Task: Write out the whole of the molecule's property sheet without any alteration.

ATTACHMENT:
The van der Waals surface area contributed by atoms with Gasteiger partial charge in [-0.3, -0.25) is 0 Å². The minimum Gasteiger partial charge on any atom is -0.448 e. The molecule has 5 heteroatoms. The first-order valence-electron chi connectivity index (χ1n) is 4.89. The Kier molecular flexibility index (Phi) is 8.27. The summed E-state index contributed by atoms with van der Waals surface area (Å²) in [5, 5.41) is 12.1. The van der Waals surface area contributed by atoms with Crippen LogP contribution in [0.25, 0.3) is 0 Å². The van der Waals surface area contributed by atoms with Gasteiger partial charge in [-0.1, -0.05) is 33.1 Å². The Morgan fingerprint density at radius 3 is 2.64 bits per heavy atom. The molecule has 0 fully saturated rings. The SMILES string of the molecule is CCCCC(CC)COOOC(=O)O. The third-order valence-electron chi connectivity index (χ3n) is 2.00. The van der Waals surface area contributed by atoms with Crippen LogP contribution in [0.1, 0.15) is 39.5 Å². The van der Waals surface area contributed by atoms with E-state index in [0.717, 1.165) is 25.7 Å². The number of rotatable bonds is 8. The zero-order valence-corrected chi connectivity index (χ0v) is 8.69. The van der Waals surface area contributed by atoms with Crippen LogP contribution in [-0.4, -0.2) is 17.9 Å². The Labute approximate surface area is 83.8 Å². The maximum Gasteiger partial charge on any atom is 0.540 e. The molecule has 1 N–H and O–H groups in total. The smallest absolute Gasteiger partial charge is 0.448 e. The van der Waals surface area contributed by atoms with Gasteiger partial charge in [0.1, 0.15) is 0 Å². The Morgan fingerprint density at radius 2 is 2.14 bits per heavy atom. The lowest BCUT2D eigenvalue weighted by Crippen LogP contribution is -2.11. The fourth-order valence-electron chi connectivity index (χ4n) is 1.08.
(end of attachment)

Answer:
The van der Waals surface area contributed by atoms with Gasteiger partial charge in [-0.3, -0.25) is 0 Å². The minimum Gasteiger partial charge on any atom is -0.448 e. The molecule has 5 heteroatoms. The first-order valence-electron chi connectivity index (χ1n) is 4.89. The Kier molecular flexibility index (Phi) is 8.27. The summed E-state index contributed by atoms with van der Waals surface area (Å²) in [5, 5.41) is 12.1. The van der Waals surface area contributed by atoms with Crippen LogP contribution in [0.25, 0.3) is 0 Å². The van der Waals surface area contributed by atoms with Gasteiger partial charge in [-0.1, -0.05) is 33.1 Å². The Morgan fingerprint density at radius 3 is 2.64 bits per heavy atom. The molecule has 0 fully saturated rings. The SMILES string of the molecule is CCCCC(CC)COOOC(=O)O. The third-order valence-electron chi connectivity index (χ3n) is 2.00. The van der Waals surface area contributed by atoms with Crippen LogP contribution in [0.1, 0.15) is 39.5 Å². The van der Waals surface area contributed by atoms with E-state index in [0.717, 1.165) is 25.7 Å². The number of rotatable bonds is 8. The zero-order valence-corrected chi connectivity index (χ0v) is 8.69. The van der Waals surface area contributed by atoms with Crippen LogP contribution in [-0.4, -0.2) is 17.9 Å². The Labute approximate surface area is 83.8 Å². The maximum Gasteiger partial charge on any atom is 0.540 e. The molecule has 1 N–H and O–H groups in total. The smallest absolute Gasteiger partial charge is 0.448 e. The van der Waals surface area contributed by atoms with Gasteiger partial charge in [0.1, 0.15) is 0 Å². The Morgan fingerprint density at radius 2 is 2.14 bits per heavy atom. The lowest BCUT2D eigenvalue weighted by Crippen LogP contribution is -2.11. The fourth-order valence-electron chi connectivity index (χ4n) is 1.08.